Neutron stars will help to understand whether dark matter has an unknown force

Scientists have proposed a way to find out whether there are forces that do not manifest themselves in the interaction of ordinary matter and “float” only when it comes to the dark. This is an additional attraction or repulsion, which is added to gravity.

The team led by Lijing Shao from the Max Planck Institute for Radioastronomy suggests studying for this purpose the orbits of binary systems with pulsars. The method and the first results of observations are described in a scientific article published in the journal Physical Review Letters.

Recall that, as far as we know, there are only four fundamental interactions, to which the entire variety of forces acting in nature is reduced. This is a strong, weak, electromagnetic and gravitational interaction.

The first two manifest only at distances smaller than the diameter of the atomic nucleus. Electromagnetic forces act between charged particles. They generate such seemingly different phenomena as, for example, the attraction of iron to a magnet, the elasticity of solids and the force of friction. However, such forces do not affect the movement of astronomical objects, such as planets, stars or galaxies. Therefore, the only force that should be taken into account by an astronomer who calculates the motion of celestial bodies is gravity.

Such results were obtained by studying all particles discovered by mankind. However, most experts are sure that there is also a dark matter consisting of particles unknown to science, and it accounts for 80% of the mass of matter in the universe. “Vesti.Nauka” (nauka.vesti.ru) in detail told about what made scientists come to such extravagant conclusions.

What if the dark matter acts on the trajectory of celestial bodies not only through gravity, but also through an unknown fifth force? This possibility can not be ruled out when it comes to hypothetical particles with unknown properties.

Check this tempting version as follows. The best-tested gravity model to date is the general theory of relativity (GTR). It gives detailed forecasts of the trajectories of celestial bodies. It is necessary to arrange a test of one of its basic predictions in two situations: when the influence of dark matter can obviously be neglected and when it is significant. If the results coincide, we can say that in both cases only gravity, described by GRT, is involved. If the second case differs from the first one, it can be understood that, from the side of dark matter, not only gravitation acts on celestial bodies, but also some additional force of attraction or repulsion.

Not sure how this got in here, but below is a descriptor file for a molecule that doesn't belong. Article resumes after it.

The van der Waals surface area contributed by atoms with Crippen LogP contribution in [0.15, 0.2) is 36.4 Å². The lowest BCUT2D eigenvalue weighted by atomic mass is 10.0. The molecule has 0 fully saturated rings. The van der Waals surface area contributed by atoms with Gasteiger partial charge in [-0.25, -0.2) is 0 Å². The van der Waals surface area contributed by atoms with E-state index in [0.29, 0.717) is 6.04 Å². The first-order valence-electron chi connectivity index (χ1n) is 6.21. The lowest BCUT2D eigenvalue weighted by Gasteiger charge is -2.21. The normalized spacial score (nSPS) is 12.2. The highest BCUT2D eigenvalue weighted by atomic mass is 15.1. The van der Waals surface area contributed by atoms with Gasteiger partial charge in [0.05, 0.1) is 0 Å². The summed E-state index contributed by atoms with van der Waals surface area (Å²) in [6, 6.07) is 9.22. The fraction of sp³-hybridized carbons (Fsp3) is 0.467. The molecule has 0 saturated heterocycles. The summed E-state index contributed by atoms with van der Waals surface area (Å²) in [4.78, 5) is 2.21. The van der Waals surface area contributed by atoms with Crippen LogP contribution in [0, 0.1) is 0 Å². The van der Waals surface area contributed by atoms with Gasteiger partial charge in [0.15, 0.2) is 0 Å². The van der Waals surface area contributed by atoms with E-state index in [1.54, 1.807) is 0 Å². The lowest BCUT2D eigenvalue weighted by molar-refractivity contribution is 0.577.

This principle is well suited to the principle established by Galileo and later confirmed in general relativity: in a given gravitational field, the acceleration of free fall is the same for all bodies, regardless of their mass, composition and internal structure. This means that the inertial mass (which determines which force should be applied to the body to give it the given acceleration) is equal to the gravitational mass (which creates the force of gravity). The last assertion is known as the weak equivalence principle.

In 2017, it was verified with the help of an artificial Earth satellite with an error of not more than one trillionth of a percent. In this case, according to most experts, the influence of dark matter could be neglected, since the distance from the Earth to the satellite is astronomical in scale, and there is little dark matter between them.

The influence of the mysterious substance could be detected by studying the orbit of the moon. But here the weak equivalence principle is verified “only” to within a thousandths of a percent, and then only thanks to the mirrors installed on the Selena surface. The laser beam detached by them makes it possible to determine the distance between the Earth and the Moon with an error of less than a centimeter.
 

A new test proposed by the Shao group is related to the study of the orbit of a binary system, one of whose components is a pulsar. Until now, no one has used neutron stars to find the fifth force on the part of dark matter.
 
“There are two reasons why double pulsars open up a whole new way of testing such a fifth force between ordinary matter and dark matter,” Shao said in a research release. “First, the neutron star consists of a substance that can not be created in the laboratory, many times more dense than the atomic nucleus and consisting almost entirely of neutrons.In addition, the huge gravitational fields inside the neutron star are a billion times stronger than those of the Sun, in principle, could significantly enhance the interaction of [neutron stars dy] with dark matter. ”

Recall that signals from pulsars come with a strict periodicity, sometimes accurate to nanoseconds. Due to the motion of the neutron star in orbit, the arrival time of the pulses is shifted, which allows us to restore the trajectory parameters. The orbits of the most stable pulsars can be calculated with an error of less than 30 meters.

Particularly suitable in this sense is the neutron star PSR J1713 + 0747, located at a distance of about 3800 light-years from the Z